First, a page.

The Civic in 2009
|Type||Former civic offices|
|Location||Christchurch Central City|
|Address||194–198 Manchester Street|
|Town or city||Christchurch|
|Construction started||14 March 1900|
|Inaugurated||1 November 1900|
|Client||Christchurch City Council|
|Design and construction|
|Architecture firm||Clarkson & Ballantyne|
|Main contractor||Rennie and Pearce|
|Architect||Greenstreet and Anderson|
|Renovating firm||W. Williamson|
|"Civic". Register of Historic Places. Heritage New Zealand. Retrieved 20 April 2011.|
The Civic in Manchester Street, Christchurch Central City, was one of the former civic buildings of Christchurch City Council (CCC). Built in 1900, it was first used as an exhibition hall, a cinema and then a theatre. It burned down in 1917. The northern part of the building was purchased by CCC and opened as the civic office in 1924, and served this purpose until 1980. After that it had several uses, including a restaurant, bar and live music venue. The building was heavily damaged in the February 2011 Christchurch earthquake, has had its frontage removed and is on the list of buildings to be demolished.
The Civic was a Category II heritage building registered with the New Zealand Historic Places Trust.
Agricultural and Industrial Hall
The Agricultural and Industrial Hall, also known as the Canterbury Hall, was built in 1900 at 192–194 Manchester Street. The foundation stone was laid by Mayor William Reece on 14 March 1900. William Albert Paxton Clarkson and Robert Anderson Ballantyne, architects trading as Clarkson & Ballantyne, designed the building for the 50th jubilee of Christchurch, celebrating the arrival of the First Four Ships in December 1850. The contractors were Rennie and Pearce. The Canterbury Industrial Association, a branch of the New Zealand Industrial Association, was the driving force behind the building. Together with the Agricultural and Pastoral Association, an Agricultural and Industrial Hall Company was formed that owned the building. Samuel Brown, the president of the New Zealand Industrial Association, called it "possibly the finest hall in New Zealand".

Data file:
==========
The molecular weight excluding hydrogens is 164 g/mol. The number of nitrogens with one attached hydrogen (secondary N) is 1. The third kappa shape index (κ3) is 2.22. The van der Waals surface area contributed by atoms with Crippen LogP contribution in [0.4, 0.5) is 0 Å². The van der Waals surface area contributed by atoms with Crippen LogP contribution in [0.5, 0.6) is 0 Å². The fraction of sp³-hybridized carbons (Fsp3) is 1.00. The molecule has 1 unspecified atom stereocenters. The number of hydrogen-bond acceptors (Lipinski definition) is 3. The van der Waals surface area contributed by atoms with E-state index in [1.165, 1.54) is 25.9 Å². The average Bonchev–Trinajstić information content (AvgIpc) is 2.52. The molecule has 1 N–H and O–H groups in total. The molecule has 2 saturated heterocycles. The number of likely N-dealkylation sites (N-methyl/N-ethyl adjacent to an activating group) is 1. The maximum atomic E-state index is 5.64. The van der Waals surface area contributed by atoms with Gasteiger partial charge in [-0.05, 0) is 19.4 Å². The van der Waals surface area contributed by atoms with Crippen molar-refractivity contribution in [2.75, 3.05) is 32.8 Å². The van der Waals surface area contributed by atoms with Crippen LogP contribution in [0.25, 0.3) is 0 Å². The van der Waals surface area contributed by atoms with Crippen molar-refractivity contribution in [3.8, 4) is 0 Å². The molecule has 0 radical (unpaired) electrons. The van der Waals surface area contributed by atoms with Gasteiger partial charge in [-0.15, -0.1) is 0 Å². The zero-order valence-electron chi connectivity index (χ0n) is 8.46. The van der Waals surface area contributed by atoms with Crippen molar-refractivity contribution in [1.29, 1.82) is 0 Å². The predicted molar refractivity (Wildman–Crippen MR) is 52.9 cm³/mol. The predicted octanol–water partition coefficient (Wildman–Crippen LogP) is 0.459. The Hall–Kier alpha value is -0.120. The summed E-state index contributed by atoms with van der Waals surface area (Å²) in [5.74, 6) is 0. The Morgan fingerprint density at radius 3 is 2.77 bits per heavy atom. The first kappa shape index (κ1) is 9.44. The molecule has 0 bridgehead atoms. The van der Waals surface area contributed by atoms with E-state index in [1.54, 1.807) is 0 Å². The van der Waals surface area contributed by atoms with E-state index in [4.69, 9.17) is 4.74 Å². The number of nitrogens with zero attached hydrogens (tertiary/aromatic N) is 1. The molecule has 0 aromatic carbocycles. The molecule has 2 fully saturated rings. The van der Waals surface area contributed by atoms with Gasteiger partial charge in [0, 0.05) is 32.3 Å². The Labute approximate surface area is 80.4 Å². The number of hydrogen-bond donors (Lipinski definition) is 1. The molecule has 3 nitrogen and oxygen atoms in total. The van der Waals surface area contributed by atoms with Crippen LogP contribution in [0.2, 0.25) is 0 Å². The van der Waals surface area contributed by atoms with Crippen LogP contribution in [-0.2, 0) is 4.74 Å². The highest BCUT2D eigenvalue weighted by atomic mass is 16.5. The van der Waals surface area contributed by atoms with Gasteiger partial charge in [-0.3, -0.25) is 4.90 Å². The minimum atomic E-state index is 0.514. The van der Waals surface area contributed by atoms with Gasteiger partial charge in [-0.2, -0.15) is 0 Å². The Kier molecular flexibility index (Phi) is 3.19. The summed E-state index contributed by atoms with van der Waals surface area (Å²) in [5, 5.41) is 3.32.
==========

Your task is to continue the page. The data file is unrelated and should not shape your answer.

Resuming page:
The building was formally opened on 1 November 1900 by the Mayoress, Mrs Reece. Later that afternoon, the Governor, The Earl of Ranfurly, opened the jubilee exhibition. The Premier's party consisted of Richard Seddon, Joseph Ward and families. The day was declared as a public holiday from noon.
The exhibition covered 74,000 square feet (6,900 m2) and took up two thirds of the city block described by Manchester, Gloucester, Worcester Streets and Latimer Square. It closed on 31 January 1901, having been visited by nearly 250,000 people, with a surplus of £3000.
His Majesty's Theatre
The Canterbury Hall was then used as a cinema, seating 3,000. In 1906, the building was converted to a theatre with a seating capacity of 1,400, and the name was changed to His Majesty's Theatre. The remodelled building was opened with the premier of the comic opera Erminie on 28 August 1906. Fuller's leased the theatre for a period of ten years in early 1917, but tragedy struck on 11 November of that year when the building was gutted by fire. The building, valued at £21,000, was lost, with only the façade left standing. The city organ, which was donated by the Government after the 1906 New Zealand International Exhibition, valued at £5,000 and insured for £3,750 was also consumed by the flames. The building had only recently been offered to the Christchurch City Council as a town hall.
Christchurch City Council started looking for new civic offices in 1919, as the existing offices, these days known as Our City, had become too small. CCC bought the northern part (194 Manchester Street) of the burned out shell in 1920 for their new municipal offices.
The southern half of the old building at 192 Manchester Street opened as the Civic Theatre on 17 March 1928. C. R. Dawe and Francis Willis were the architects for the theatre. That building was demolished in 1983, truncating the impressive 1900 façade by half.
Greenstreet and Anderson were engaged as architects for the civic offices, and W. Williamson was engaged as a builder in 1922. Monica Thacker, the mayoress, laid the foundation stone. The building was opened on 1 September 1924. The design was based on an American banking chamber, where one continuous desk in the form of a horseshoe in the main hall gave access for the public to every department of the council.
|The horseshoe shaped customer desk in the Civic in 1979|
All council staff (apart from specialist services like the electricity department) were once again under one roof, but this lasted only until 1943. With an increase in the number of staff, and other municipalities amalgamating with Christchurch City Council, council started housing some staff in other buildings. By 1978, council staff were in nine different buildings.